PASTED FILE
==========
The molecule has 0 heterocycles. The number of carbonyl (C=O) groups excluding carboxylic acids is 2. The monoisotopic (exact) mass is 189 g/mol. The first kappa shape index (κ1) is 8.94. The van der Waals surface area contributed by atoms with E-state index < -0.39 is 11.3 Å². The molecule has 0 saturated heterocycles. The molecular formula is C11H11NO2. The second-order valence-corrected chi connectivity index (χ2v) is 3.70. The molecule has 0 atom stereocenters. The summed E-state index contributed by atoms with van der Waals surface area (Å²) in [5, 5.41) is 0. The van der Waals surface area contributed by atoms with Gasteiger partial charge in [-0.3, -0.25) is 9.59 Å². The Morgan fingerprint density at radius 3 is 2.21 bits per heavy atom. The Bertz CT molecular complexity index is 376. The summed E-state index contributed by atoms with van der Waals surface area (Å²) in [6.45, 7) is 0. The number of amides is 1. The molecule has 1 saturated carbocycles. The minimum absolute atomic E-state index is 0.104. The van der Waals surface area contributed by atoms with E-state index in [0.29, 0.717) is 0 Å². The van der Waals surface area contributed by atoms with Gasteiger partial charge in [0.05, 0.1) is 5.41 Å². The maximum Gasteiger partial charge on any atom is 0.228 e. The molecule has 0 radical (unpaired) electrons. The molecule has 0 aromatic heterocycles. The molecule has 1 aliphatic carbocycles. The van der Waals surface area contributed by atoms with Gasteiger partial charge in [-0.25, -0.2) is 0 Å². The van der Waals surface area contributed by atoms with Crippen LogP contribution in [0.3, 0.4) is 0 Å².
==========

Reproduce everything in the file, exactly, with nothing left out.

The molecule has 0 heterocycles. The number of carbonyl (C=O) groups excluding carboxylic acids is 2. The monoisotopic (exact) mass is 189 g/mol. The first kappa shape index (κ1) is 8.94. The van der Waals surface area contributed by atoms with E-state index < -0.39 is 11.3 Å². The molecule has 0 saturated heterocycles. The molecular formula is C11H11NO2. The second-order valence-corrected chi connectivity index (χ2v) is 3.70. The molecule has 0 atom stereocenters. The summed E-state index contributed by atoms with van der Waals surface area (Å²) in [5, 5.41) is 0. The van der Waals surface area contributed by atoms with Gasteiger partial charge in [-0.3, -0.25) is 9.59 Å². The Morgan fingerprint density at radius 3 is 2.21 bits per heavy atom. The Bertz CT molecular complexity index is 376. The summed E-state index contributed by atoms with van der Waals surface area (Å²) in [6.45, 7) is 0. The number of amides is 1. The molecule has 1 saturated carbocycles. The minimum absolute atomic E-state index is 0.104. The van der Waals surface area contributed by atoms with E-state index in [0.29, 0.717) is 0 Å². The van der Waals surface area contributed by atoms with Gasteiger partial charge in [0.05, 0.1) is 5.41 Å². The maximum Gasteiger partial charge on any atom is 0.228 e. The molecule has 0 radical (unpaired) electrons. The molecule has 0 aromatic heterocycles. The molecule has 1 aliphatic carbocycles. The van der Waals surface area contributed by atoms with Gasteiger partial charge in [-0.25, -0.2) is 0 Å². The van der Waals surface area contributed by atoms with Crippen LogP contribution in [0.3, 0.4) is 0 Å².